The definition of a rural area varies by government agency. For example, the US Census Bureau defines it differently than the Office of Management and Budget or the Federal Office of Rural Health Policy. However, if you live in a rural area, you usually define it by how far the drive is to a town center or facilities such as a health clinic or hospital. Commute time to a more densely populated area can require an hour or more drive with little to no public transit available. This poses unique challenges for syringe services programs in rural communities and an issue to consider in the siting of a facility. Below is a list of items to consider before establishing syringe services programs in rural areas.

Make it Accessible

The first rule of syringe services programs is that you must meet people where they are to build trust and encourage participants to return. Locations that are inconvenient (both in time and location) will be a disincentive to participate in the syringe services program. Keep in mind that people who inject drugs may have difficulty finding transportation to an established syringe services program, and public transportation is scarce in many rural areas. Engage the community first to find a location where most people in need of services congregate and consider what their mode of transportation is. Outreach workers can help get this type of information from people who inject drugs. In addition, find out if bus services are available in the area and whether the potential location for the syringe services program is on a bus line.

Communicate Early and Often

A concentration of community services in a specific area might spur  local opposition to siting a facility. Be aware that the community may already feel burdened and not want another social service. Be sensitive to their concerns and seek to engage them in a constructive dialogue about how to mitigate these issues — before — identifying a location. Talk to people who represent the entirety of your local community. For example, include law enforcement, elected officials, business leaders, public health, medical community, people who inject drugs, individuals in recovery, the faith community, and families and friends of individuals with substance use disorders in any outreach efforts. Look for individual leaders in these sectors of the community first, try to gain their support and in turn they can be a trusted advocate for you.  The Harm Reduction Action Center in Colorado may provide useful information for communities facing opposition to siting syringe services programs.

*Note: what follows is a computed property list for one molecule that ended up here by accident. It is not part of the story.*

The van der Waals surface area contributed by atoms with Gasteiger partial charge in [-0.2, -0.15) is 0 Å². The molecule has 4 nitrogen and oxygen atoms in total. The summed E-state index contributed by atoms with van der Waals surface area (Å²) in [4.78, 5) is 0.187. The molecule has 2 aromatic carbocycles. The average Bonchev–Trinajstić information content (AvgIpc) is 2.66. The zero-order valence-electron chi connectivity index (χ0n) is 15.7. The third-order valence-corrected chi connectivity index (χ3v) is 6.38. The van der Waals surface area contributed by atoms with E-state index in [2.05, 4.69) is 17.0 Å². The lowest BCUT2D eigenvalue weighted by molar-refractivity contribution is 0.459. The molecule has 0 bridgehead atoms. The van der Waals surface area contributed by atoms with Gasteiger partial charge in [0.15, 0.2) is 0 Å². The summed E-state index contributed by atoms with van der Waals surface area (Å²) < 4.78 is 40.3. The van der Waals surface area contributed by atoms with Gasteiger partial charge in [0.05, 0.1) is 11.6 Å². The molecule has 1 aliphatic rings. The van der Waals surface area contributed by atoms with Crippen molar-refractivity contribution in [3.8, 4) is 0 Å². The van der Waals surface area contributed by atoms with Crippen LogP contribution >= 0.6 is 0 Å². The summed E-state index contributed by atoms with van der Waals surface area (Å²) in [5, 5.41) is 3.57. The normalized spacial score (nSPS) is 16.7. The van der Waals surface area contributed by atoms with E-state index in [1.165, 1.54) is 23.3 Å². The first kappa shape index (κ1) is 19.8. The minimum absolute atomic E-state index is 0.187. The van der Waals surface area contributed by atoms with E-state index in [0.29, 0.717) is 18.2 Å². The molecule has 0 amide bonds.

Location, Location, Location

Find a location where people will feel comfortable going. A community clinic in one at risk county is in a prime location, however, since it is near a police station, there is a concern that people who inject drugs may not feel comfortable going to that facility. Again, talking to individuals who inject drugs or who are in recovery will help identify potential issues. People in rural areas may be particularly concerned with anonymity. Be cognizant of the facility’s entry point, is there a more discreet entrance where people can feel some privacy when they enter or exit. Alternatively, they may want to enter through the front door of a facility and mix in with other visitors to the facility. Explore assorted options such as mobile vans, co-locating with another facility, or providing needles through individual outreach workers.

Identify Potential Site Challenges

Before identifying a location, understand your local zoning ordinances, or consult with a local land use attorney. Some ordinances may preclude the siting of such a facility or may have restrictions on parking or hours. If you are seeking to establish a mobile unit, find out if the van can go to the same location every week at a set time. Knowing the answers to siting questions can help keep concerns from growing into full-blown opposition. Building support with local faith communities and law enforcement may help overcome concerns about syringe services programs. In fact, they may be your strongest allies. In addition, information about the public benefit of syringe services, to include a reduction in needle stick injuries, infectious diseases, and overdose deaths has been used in some communities facing zoning restrictions.

Identify Other Community Services

Syringe services programs refer people to services such as drug treatment, birth control, enrollment in health care, housing referrals and other health care services. Before deciding on a location, determine whether these services exist in the area. To find local treatment availability, see SAMHSA ‘s treatment locator.

Data Tracking

Some state laws require extensive record keeping to track the number of syringes that are distributed, the number of clients in the programs, etc. State law may also require that reports be provided to local governments or to the community. Determine up front how these data will be tracked, whether they will be shared.

Stay Up to Date

To learn more about other considerations and opportunities for rural areas, please visit the Rural Health Information Hub here.

Last modified: September 8, 2020